Eat at our house -- Dec. 22, 2008
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Dec 22, 2008  |  Vote 0    0

Eat at our house -- Dec. 22, 2008

St. Marys Journal Argus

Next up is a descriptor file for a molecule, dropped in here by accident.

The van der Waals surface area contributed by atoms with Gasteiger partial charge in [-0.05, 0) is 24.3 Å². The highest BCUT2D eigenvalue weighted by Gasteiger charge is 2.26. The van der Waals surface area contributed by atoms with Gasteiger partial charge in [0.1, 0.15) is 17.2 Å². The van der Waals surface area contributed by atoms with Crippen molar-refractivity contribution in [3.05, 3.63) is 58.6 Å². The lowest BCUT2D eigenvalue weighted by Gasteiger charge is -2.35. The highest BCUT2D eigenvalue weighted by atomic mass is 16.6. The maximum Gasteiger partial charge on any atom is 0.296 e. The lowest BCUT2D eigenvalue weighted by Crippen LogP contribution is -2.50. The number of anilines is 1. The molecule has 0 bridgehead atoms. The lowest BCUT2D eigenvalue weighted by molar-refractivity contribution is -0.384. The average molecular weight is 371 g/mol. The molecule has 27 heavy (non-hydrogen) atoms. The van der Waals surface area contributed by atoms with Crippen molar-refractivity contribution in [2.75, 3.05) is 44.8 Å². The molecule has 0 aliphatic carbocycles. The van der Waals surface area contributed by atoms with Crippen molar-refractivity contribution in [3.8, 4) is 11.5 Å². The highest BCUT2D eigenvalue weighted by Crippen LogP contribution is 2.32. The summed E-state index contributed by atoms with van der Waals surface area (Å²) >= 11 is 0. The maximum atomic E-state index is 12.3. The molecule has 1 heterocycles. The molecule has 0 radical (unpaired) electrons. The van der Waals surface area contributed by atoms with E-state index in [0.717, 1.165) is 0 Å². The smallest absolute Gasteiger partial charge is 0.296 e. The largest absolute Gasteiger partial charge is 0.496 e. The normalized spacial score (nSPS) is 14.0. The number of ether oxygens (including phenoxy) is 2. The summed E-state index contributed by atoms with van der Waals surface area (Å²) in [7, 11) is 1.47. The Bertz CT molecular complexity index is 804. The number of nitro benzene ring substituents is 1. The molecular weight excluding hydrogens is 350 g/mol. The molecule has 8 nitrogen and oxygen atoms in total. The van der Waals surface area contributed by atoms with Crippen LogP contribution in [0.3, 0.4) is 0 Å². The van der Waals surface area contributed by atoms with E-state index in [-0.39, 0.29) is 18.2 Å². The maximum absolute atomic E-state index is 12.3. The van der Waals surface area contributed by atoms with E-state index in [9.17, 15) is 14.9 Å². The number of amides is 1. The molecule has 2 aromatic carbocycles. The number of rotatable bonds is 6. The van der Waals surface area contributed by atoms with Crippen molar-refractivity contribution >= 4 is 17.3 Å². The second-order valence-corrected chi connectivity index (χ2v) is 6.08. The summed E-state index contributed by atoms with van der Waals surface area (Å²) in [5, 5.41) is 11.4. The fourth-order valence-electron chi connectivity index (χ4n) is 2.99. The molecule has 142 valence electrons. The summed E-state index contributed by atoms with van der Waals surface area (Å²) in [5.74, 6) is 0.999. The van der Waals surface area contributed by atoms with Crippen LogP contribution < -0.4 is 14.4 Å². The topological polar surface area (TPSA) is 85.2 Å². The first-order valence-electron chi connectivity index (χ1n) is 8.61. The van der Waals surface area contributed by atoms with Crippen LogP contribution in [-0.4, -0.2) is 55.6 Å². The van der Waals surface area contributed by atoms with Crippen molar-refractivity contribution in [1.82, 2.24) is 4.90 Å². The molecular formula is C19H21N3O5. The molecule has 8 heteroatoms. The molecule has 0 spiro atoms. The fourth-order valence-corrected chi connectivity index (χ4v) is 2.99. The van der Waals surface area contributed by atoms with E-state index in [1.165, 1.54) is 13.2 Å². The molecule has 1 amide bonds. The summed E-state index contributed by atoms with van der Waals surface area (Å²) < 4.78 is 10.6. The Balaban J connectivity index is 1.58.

Each year as I grow older I have to adapt and accept Christmas and how it has changed for me. I've always loved the month of December ' all the getting together for Church events, the entertaining, the lovely music, the days of preparation before the big day, with baking, decorating the house, and finding suitable presents to each family member, then the week between Christmas Day and welcoming in the new year. Often, I think of when the kids were all home and my favourite day was the 24th, escaping the noises of the family, and going downtown by myself, enjoying the stores and the decorations and hunting down that last item; one year it was candy coated almonds a must from my childhood, and especially being greeted by acquaintances and strangers with a "Merry Christmas." Many happy memories and accepting changes is part of making great new memories each year.   Enjoying TV specials is also part of my change, I have time now, but I think my favourite advertisement this year, not really a special, was from Canadian Tire, and many of my friends agree that it brings a laugh every time it is on. A young family is decorating the tree, and the two small children address their parents, "look we are finished." The parents see all the decorations on the bottom half of the tree, and the mother asks, "but where is the star?"  We assume it is the little boy who tosses it up for it to land in the middle of the tree, and the very cool father says,"that will work." Maybe a bit of fantasy and clever advertising gimmick, but it did work ' I laugh every time it appears.It also brought back a memory when our youngest and a friend begged to decorate the tree. I had put on the lights and bring out the decorations so they could go ahead. When his older brother by 11 years came into the room he was aghast, "you are not letting THEM decorate the tree it will be a mess." Well THEM did a fair job, and while maybe not surpassing the designer trees we see today, it didn't matter as our trees were always a mishmash of old and new favourites and handmade thingies our kids brought home from school.Christmas always means family time, though one year we didn't come home from Arizona at Christmas and family members didn't come down. My husband and I decided Christmas was what you made it and we decided we would give each other five gifts but they all had to be under $2 each. Christmas Eve I made the usual tourtiere and lit the fireplace and opened out parcels. The next day we met two other Canadian couples and treated ourselves to a full Christmas dinner at one of Tucson's favourite restaurants, the Arizona Inn, an ancient adobe home transformed into a beautiful Christmas wonderland, with decorated cacti instead of the usual green tree.A few years ago, I resigned from doing turkey dinners, another change, and turned the job over to my kids and they do just as good as I did, and, hard to accept ' maybe even a better job. I'm also cutting back on sending cards; I can remember addressing over a hundred each year, sometimes I couldn't remember ever meeting the people who sent us a card and then I reciprocated the next year, I send a few now to people who mean something to me, and I also phone or e-mail, a far better arrangement. This year I found this lovely poem and want to share it with you in all sincerity. Never in the history has a little baby changed so many people. Millions of people all over the world have had their lives changed dramatically. "And there came a voice from heaven saying, Thou art my beloved Son, in whom I am well pleased". (Mark 1:11) I wonder if you know the real reasonI send this card every year at this season?Do you think it's a habit I can't break,Or something I do for customs's sake? I think I should tell you it's something more,For Christmas opens the friendship door,And I find myself reaching across the yearAnd clasping the hand of someone dear. So it's a link I wouldn't want brokenthat binds us together when words are unspoken;For oft through the year we have to forgoExchanging good wishes with those we know. Christmas opens the door of the heart,And whether we're close or far apartWhen I write your name I think of youAnd pause and reflect and always renewThe bond that exists since we first met,And found you someone I couldn't forget. (author unknown) And  I do have a recipe ' who doesn't like adding one recipe of a special candy to serve at Christmas? If you have older children in the family, give them the job of making these.White Chocolate Truffles1 pound of white chocolate, chopped1 can condensed milk2 tbsp. orange liquer1/2 pound of white chocolate for dippingfinely shredded coconutMelt the 1 pound of chocolate with condensed milk. Remove from heat, stir in liquer. Chill for three hours, or until firm. shape into one-inch balls and place on wax paper. Chill. Dip truffles in melted white chocolate or roll into coconut. Place truffles on lined tray. Chill. Makes five dozen candies. 

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